But Papa Gino’s and D’Angelo aren’t alone in this strategy. Garbanzo Mediterranean Fresh also looked over its catering offerings and developed a menu where guests could mix and match sauces, meats, veggies and salads with six-packs of pita and falafel, Devin Handler, VP of marketing at Garbanzo, told Restaurant Dive. The chain started selling family meals in early April.
The company didn’t use any new SKUs or packaging and was able to launch a new product by simply reconfiguring existing menu items, Handler said.
What also helped was the restaurant already batch cooks various ingredients and when it knows it has a large bulk to-go order out that day, it will just cook more batches to accommodate those orders, Handler said.
While the company is only a few weeks into offering family meals, its sales are increasing, Handler said. He anticipates that the family style will be used for small office catering in the future.
“So bottom line it’s a creative merchandising play with existing packaging and SKUs that we think was done in such a way that won't only sort of satiate the moment but will live beyond and be a valuable offering for our guests,” Handler said.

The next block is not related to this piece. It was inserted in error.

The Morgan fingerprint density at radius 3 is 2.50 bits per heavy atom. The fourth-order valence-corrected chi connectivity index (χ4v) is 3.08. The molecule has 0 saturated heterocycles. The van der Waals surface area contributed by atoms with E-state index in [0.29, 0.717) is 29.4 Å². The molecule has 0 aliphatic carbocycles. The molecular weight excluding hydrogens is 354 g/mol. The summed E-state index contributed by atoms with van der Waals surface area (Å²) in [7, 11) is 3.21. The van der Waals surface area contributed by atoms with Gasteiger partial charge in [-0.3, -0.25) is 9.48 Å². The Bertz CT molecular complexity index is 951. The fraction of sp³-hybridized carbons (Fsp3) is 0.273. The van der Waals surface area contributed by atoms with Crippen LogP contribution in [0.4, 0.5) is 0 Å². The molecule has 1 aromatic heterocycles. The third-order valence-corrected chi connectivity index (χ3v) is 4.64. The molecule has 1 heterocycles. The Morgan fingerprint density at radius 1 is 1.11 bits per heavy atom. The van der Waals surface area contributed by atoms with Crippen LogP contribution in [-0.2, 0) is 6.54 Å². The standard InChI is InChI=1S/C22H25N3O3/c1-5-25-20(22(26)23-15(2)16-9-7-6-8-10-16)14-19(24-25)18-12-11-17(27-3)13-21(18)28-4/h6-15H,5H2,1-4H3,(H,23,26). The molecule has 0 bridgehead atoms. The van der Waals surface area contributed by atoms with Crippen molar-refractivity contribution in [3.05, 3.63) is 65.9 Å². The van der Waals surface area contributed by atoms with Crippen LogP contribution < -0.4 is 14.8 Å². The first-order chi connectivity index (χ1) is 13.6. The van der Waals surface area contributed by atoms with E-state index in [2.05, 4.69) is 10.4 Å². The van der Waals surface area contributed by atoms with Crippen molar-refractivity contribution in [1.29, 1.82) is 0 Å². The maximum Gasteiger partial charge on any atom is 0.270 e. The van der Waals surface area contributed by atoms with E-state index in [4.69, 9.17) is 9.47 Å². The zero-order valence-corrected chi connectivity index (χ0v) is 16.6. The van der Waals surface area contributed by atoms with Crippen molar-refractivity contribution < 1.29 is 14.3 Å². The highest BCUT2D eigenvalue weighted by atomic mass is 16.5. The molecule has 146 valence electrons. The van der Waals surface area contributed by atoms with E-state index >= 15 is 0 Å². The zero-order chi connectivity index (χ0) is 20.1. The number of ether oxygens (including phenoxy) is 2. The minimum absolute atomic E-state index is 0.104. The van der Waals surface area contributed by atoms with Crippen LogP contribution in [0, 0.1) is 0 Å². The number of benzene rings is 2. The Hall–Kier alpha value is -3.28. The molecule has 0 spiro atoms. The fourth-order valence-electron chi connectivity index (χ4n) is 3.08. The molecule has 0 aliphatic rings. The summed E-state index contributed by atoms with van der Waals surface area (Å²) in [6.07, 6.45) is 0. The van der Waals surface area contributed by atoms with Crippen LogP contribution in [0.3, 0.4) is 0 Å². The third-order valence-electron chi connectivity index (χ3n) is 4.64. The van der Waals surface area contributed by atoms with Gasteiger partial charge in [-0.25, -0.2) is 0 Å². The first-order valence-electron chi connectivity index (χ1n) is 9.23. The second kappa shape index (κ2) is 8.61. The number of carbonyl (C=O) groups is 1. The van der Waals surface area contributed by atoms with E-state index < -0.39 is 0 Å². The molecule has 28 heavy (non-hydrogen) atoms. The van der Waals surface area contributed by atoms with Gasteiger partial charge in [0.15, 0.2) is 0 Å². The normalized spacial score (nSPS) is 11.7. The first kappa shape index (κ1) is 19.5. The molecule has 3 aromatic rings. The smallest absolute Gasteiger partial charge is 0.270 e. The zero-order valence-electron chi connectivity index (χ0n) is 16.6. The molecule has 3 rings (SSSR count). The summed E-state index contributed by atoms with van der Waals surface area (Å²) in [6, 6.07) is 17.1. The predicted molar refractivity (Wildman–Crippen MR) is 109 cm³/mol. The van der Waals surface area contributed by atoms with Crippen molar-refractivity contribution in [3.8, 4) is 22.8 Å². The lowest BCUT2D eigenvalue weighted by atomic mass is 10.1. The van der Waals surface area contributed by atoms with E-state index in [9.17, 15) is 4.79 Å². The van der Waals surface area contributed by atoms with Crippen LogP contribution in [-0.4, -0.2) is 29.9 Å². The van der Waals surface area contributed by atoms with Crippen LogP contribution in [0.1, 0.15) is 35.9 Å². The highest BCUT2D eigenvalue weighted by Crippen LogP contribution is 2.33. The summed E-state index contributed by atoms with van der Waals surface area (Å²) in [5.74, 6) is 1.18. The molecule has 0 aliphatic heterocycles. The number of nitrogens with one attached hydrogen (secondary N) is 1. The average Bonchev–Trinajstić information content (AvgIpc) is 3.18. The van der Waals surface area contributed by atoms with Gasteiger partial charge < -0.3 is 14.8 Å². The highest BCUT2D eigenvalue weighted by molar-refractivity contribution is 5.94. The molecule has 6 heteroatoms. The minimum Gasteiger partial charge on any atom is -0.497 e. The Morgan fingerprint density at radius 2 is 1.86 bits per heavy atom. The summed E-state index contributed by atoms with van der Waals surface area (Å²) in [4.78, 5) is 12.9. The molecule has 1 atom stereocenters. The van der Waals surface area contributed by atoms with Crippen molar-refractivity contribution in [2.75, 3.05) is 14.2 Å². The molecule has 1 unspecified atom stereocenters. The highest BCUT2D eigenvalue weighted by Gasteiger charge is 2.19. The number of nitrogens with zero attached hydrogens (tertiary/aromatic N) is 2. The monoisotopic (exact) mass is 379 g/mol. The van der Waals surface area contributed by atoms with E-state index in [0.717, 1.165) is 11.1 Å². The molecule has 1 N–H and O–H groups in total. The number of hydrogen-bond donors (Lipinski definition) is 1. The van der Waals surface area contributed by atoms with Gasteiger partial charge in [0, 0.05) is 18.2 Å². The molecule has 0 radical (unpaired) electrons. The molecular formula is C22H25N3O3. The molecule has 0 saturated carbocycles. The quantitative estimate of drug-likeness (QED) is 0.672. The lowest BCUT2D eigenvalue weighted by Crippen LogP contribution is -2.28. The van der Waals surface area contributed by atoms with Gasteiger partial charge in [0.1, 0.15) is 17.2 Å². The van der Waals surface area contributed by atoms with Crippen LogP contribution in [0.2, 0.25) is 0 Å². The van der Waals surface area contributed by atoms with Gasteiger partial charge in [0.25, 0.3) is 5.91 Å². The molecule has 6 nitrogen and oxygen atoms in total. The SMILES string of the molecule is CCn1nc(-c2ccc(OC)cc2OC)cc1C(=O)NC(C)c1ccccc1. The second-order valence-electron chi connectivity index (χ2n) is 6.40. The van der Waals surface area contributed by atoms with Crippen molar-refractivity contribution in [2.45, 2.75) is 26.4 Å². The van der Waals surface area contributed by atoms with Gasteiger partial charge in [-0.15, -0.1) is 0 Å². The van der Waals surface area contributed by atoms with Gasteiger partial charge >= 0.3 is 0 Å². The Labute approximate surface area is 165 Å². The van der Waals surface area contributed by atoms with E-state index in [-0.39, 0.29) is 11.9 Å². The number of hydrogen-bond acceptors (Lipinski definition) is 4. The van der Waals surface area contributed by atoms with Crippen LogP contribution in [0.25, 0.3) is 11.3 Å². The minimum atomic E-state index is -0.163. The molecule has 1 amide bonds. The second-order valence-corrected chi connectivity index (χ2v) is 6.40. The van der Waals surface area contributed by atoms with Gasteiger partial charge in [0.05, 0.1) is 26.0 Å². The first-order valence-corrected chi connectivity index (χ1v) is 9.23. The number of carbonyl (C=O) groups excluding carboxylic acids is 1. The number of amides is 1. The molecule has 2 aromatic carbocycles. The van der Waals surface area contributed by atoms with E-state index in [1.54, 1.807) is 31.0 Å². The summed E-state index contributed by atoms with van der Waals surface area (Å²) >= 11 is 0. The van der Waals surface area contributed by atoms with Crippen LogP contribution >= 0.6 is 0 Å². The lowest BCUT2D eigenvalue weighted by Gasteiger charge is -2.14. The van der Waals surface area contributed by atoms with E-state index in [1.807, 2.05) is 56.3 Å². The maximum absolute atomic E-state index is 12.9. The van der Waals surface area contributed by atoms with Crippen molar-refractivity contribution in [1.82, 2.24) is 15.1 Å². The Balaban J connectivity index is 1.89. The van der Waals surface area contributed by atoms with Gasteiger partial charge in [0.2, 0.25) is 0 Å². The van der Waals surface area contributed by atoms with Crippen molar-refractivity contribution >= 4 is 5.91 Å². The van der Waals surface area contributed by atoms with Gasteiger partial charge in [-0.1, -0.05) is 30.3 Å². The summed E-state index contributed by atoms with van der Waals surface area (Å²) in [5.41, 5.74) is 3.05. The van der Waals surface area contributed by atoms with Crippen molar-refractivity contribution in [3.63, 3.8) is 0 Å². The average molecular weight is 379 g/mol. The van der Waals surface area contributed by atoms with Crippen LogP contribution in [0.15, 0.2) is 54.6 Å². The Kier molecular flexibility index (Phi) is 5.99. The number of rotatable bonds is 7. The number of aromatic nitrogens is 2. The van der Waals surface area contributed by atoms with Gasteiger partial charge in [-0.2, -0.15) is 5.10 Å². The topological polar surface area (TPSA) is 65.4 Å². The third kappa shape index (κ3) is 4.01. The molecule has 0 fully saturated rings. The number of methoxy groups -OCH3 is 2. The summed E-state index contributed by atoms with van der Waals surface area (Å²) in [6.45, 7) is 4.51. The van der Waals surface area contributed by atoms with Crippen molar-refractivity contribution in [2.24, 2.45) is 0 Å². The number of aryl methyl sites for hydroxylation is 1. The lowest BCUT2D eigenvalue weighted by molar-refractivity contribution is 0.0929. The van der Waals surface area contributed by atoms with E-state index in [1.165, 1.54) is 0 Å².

Mexican chains primed to feed the whole family
Large casual chains have also offered family meals, including Denny’s, BJ’s, Romano’s Macaroni Grill, but Mexican food chains have been particularly keen to offer family deals, especially since their popular taco offerings travel well.
El Pollo Loco was well prepared for this trend since it has been promoting more family meals through its delivery channels since last year, helping it create higher average ticket sales. Whenever it runs family meal promotions, it sees a 3% to 5% incremental same-store sales lift during those marketing days, Bernard Acoca, El Pollo Loco CEO, said during the company’s Q1 2020 earnings call on April 30, adding that 50% of what is being sold through its e-commerce channel is family chicken meals and 50% of what is being delivered are these meals.
“Overall, these family meal offerings have resonated very well with our customers resulting in record high family chicken sales mix during the last several weeks,” Acoca said.
Taco Bell, which already offered party packs, added a meal kit to feed six for $25 that allows people to customize their tacos. Qdoba offers a family meal for about $35 and provides aluminum pans with either grilled chicken or steak, cilantro lime rice, black beans, tortillas, queso, pico de gallo and other toppings for six people. Chevy’s, On the Border and Chuy’s are also offering various family meals.
Mid-size Mexican chains are getting creative with family meals, as well.
Bartaco, which has locations in 13 states, already had the infrastructure in place with its party packs, which it provides for all types of group gatherings, such as birthdays, sporting events and graduation, and decided to roll out family packs beginning mid-March, Scott Lawton, bartaco co-founder, told Restaurant Dive.